Judge: "You are a cold blooded killer who showed no mercy to his victims. I therefore sentence you to the maximum penalty that the law allows...you will take an X-ray every day for the next 30 years."

Can't see that satisfying anyone except the criminal really.
DrBob, Oct 30 2001

       A simpler method and no nasty radioactivity.   

       Crimes are assigned odds. Littering = 500. Theft = 100. Manslaughter = 5.   

       Put the criminal on a gallows. Put the black bag over his head and a rope round his neck.   

       Sound a bell and then pull the lever on a carefully calibrated fruit machine. If it comes up Three Lemons, the trap opens. If not, let them go.   

       I guess the sheer bowel-opening terror of standing there waiting for the reels to stop would act as a deterrent ...   

       Not sure what to do about murder though.
8th of 7, Jun 13 2002

       god you are clever. ravenswood!
po, Jun 13 2002

       We have here another nice example of a duality paradox. Schrodinger's cat can exist both as a parable and metaphor, but also (more usefully) as an actual cat-poisoning device. We can assume from Erwin's proposal that he was not perticularly kindly disposed to the genus Felix, something which raises him high in my estimation; if he had proposed the Schrodinger's Dog paradox I would have been obliged to go round and break all his windows.   

       Since the process of determination involves collapsing the wave function twice (before the cat is placed in the box, and then again when the box is re-opened) , the cat enters the indeterminate quantum state once the lid of the box is closed (you then have a priori knowledge of the stae of the cat at a past time Tzero) and this is where Werner Heisenberg comes in.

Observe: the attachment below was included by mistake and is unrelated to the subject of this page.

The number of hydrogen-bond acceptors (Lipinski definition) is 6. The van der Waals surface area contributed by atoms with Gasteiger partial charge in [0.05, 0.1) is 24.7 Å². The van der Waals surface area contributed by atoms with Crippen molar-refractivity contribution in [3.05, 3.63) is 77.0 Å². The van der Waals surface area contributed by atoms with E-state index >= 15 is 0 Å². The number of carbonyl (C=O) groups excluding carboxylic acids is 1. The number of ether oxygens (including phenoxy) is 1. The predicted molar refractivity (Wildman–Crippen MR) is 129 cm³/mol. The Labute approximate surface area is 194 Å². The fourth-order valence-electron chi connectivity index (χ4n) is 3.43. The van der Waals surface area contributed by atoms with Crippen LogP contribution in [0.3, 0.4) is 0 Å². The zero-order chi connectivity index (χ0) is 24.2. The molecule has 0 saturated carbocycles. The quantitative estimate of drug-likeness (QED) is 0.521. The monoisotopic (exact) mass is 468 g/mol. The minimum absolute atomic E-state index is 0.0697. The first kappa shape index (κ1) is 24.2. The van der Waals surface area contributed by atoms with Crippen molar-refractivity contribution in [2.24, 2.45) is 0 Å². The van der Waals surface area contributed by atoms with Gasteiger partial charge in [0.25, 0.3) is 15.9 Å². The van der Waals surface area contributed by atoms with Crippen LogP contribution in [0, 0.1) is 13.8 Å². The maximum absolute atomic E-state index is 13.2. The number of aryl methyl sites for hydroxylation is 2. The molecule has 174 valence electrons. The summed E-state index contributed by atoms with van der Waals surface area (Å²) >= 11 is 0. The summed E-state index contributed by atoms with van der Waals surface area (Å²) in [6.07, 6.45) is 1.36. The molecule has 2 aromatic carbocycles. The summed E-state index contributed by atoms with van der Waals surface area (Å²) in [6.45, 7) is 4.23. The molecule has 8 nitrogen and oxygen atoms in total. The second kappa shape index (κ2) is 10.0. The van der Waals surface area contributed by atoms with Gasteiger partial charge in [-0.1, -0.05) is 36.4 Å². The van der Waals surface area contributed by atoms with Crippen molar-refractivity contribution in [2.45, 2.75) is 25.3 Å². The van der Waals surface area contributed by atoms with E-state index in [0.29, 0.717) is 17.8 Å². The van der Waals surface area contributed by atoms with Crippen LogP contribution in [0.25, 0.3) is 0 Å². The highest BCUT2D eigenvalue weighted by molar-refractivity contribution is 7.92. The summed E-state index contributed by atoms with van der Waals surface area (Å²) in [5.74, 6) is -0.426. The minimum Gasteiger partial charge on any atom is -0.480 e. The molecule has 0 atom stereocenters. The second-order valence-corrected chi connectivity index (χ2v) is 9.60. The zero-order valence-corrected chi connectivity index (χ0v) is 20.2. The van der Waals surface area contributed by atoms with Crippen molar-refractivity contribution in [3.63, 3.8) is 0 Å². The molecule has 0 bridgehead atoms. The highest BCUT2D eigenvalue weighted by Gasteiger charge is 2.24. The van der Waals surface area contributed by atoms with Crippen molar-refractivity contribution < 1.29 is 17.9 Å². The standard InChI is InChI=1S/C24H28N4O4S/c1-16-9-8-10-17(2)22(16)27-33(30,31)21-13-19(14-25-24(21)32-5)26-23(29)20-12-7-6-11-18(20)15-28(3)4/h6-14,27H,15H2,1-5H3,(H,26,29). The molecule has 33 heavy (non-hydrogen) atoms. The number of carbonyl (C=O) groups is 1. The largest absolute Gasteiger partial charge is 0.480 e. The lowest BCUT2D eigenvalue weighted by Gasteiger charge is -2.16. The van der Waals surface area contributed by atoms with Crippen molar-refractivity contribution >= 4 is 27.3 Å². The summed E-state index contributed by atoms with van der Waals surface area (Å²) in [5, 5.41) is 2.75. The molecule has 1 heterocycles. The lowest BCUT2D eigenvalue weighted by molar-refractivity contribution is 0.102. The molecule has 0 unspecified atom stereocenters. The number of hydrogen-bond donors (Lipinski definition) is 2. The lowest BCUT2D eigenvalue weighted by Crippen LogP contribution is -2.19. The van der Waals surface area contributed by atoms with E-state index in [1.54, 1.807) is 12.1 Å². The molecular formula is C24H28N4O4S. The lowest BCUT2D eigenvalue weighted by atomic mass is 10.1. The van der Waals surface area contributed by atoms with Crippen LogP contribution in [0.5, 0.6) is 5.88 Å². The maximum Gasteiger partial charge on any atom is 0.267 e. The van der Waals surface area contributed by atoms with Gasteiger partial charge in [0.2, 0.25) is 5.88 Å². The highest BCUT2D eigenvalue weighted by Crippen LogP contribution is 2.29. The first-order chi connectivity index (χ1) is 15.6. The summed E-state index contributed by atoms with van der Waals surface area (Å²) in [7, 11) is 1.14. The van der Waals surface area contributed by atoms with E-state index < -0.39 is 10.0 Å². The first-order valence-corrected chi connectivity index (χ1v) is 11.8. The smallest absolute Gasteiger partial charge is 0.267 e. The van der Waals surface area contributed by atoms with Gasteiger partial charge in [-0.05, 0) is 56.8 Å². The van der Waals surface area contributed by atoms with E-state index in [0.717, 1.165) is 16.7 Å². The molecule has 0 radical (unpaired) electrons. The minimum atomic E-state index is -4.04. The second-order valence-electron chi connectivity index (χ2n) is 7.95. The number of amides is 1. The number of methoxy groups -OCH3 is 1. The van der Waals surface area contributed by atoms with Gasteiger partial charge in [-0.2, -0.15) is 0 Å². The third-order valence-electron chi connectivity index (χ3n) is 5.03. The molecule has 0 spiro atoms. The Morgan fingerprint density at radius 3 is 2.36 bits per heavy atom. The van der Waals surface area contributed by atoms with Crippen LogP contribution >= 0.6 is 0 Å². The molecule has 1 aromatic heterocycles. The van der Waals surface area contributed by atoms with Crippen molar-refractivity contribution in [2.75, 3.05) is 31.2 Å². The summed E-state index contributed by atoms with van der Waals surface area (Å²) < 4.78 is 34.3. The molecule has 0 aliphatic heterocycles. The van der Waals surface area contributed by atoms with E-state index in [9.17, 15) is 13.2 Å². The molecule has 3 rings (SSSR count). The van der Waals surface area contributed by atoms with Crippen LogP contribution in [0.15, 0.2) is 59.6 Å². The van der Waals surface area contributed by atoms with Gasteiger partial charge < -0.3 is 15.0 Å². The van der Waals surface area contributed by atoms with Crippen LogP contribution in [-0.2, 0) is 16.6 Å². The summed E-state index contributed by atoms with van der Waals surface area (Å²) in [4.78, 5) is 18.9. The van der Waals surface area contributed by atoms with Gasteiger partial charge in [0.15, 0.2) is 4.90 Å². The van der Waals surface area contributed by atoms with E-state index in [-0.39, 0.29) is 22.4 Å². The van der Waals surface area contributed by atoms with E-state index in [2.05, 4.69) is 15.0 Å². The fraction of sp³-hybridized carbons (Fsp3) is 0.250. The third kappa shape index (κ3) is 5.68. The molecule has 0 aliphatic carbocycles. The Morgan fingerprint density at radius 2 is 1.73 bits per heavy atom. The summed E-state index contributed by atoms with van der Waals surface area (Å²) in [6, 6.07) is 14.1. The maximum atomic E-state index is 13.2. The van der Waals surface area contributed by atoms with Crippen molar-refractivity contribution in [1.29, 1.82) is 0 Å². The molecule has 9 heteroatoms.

The percieved change of state of the cat when it's wave function collapses would then be represeted by a Heavisde step funtion (occuring in less than the Planck time).   

       There is the further question of air holes in the box. If there are no air holes then the cat will suffocate after a determinable interval, irrespective of the radiaoctive source.   

       Personally, I am all in favour of stufffing cats into airtight boxes with bottles of poison, if I could only catch the bu88ers when the crap in my flowerbeds. A brief education in quantum physics would be just the ticket. The whole thing would definitely then be decide without any active intervention on the part of the cat.
8th of 7, Jun 14 2002

       Ravenswood: "we need to put the entire Earth in a box ...." - but surely this would merely place the rest of the Universe in a state of quantum indeterminacy /   

       Are you proposing that the handle is on the inside or the outside of the lid ? Indeed, can there be an "inside" and an "outside" ? Surely this is just a bilateral event horizon with the interesting diffenence that it does not enclose a singularity ?   

       Does this imply that Black Holes are just large scale cases of the Schrodinger experiment ? What can we deduce from this ?
8th of 7, Jun 17 2002

       That people think that the Schrodinger thing is a lot more important and interesting than it actually is.
StarChaser, Jun 17 2002